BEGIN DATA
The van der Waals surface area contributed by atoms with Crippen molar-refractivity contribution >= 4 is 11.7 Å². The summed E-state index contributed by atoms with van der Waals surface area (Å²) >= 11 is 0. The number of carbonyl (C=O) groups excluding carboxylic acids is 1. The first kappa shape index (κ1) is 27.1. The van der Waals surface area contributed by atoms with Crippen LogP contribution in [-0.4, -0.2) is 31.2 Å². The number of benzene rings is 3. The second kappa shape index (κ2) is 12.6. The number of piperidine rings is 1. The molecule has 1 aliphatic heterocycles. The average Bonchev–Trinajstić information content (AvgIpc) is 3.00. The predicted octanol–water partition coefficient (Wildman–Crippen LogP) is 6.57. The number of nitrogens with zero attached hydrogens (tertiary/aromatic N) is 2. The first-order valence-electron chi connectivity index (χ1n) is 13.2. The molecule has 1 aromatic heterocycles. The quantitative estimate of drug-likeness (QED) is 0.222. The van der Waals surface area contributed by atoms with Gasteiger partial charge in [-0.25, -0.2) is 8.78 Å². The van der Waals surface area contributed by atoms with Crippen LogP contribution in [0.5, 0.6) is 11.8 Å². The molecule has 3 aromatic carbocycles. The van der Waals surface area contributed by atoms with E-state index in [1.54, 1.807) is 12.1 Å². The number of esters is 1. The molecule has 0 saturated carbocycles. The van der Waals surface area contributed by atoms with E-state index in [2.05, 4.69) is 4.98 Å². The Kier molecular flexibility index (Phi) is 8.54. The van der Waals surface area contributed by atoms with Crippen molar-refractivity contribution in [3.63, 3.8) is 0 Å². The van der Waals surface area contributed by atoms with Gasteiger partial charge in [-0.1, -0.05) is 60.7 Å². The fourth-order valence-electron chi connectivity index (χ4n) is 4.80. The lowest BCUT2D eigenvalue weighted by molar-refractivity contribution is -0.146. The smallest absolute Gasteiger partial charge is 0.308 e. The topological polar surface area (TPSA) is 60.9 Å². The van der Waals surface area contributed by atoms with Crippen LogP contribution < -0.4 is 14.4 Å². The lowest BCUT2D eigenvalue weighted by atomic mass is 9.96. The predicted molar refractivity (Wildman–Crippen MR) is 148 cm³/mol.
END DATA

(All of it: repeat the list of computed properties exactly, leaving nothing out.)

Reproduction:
The van der Waals surface area contributed by atoms with Crippen molar-refractivity contribution >= 4 is 11.7 Å². The summed E-state index contributed by atoms with van der Waals surface area (Å²) >= 11 is 0. The number of carbonyl (C=O) groups excluding carboxylic acids is 1. The first kappa shape index (κ1) is 27.1. The van der Waals surface area contributed by atoms with Crippen LogP contribution in [-0.4, -0.2) is 31.2 Å². The number of benzene rings is 3. The second kappa shape index (κ2) is 12.6. The number of piperidine rings is 1. The molecule has 1 aliphatic heterocycles. The average Bonchev–Trinajstić information content (AvgIpc) is 3.00. The predicted octanol–water partition coefficient (Wildman–Crippen LogP) is 6.57. The number of nitrogens with zero attached hydrogens (tertiary/aromatic N) is 2. The first-order valence-electron chi connectivity index (χ1n) is 13.2. The molecule has 1 aromatic heterocycles. The quantitative estimate of drug-likeness (QED) is 0.222. The van der Waals surface area contributed by atoms with Gasteiger partial charge in [-0.25, -0.2) is 8.78 Å². The van der Waals surface area contributed by atoms with Crippen LogP contribution in [0.5, 0.6) is 11.8 Å². The molecule has 3 aromatic carbocycles. The van der Waals surface area contributed by atoms with E-state index in [1.54, 1.807) is 12.1 Å². The number of esters is 1. The molecule has 0 saturated carbocycles. The van der Waals surface area contributed by atoms with E-state index in [2.05, 4.69) is 4.98 Å². The Kier molecular flexibility index (Phi) is 8.54. The van der Waals surface area contributed by atoms with Crippen molar-refractivity contribution in [3.63, 3.8) is 0 Å². The van der Waals surface area contributed by atoms with Gasteiger partial charge in [-0.1, -0.05) is 60.7 Å². The fourth-order valence-electron chi connectivity index (χ4n) is 4.80. The lowest BCUT2D eigenvalue weighted by molar-refractivity contribution is -0.146. The smallest absolute Gasteiger partial charge is 0.308 e. The topological polar surface area (TPSA) is 60.9 Å². The van der Waals surface area contributed by atoms with Crippen LogP contribution < -0.4 is 14.4 Å². The lowest BCUT2D eigenvalue weighted by atomic mass is 9.96. The predicted molar refractivity (Wildman–Crippen MR) is 148 cm³/mol.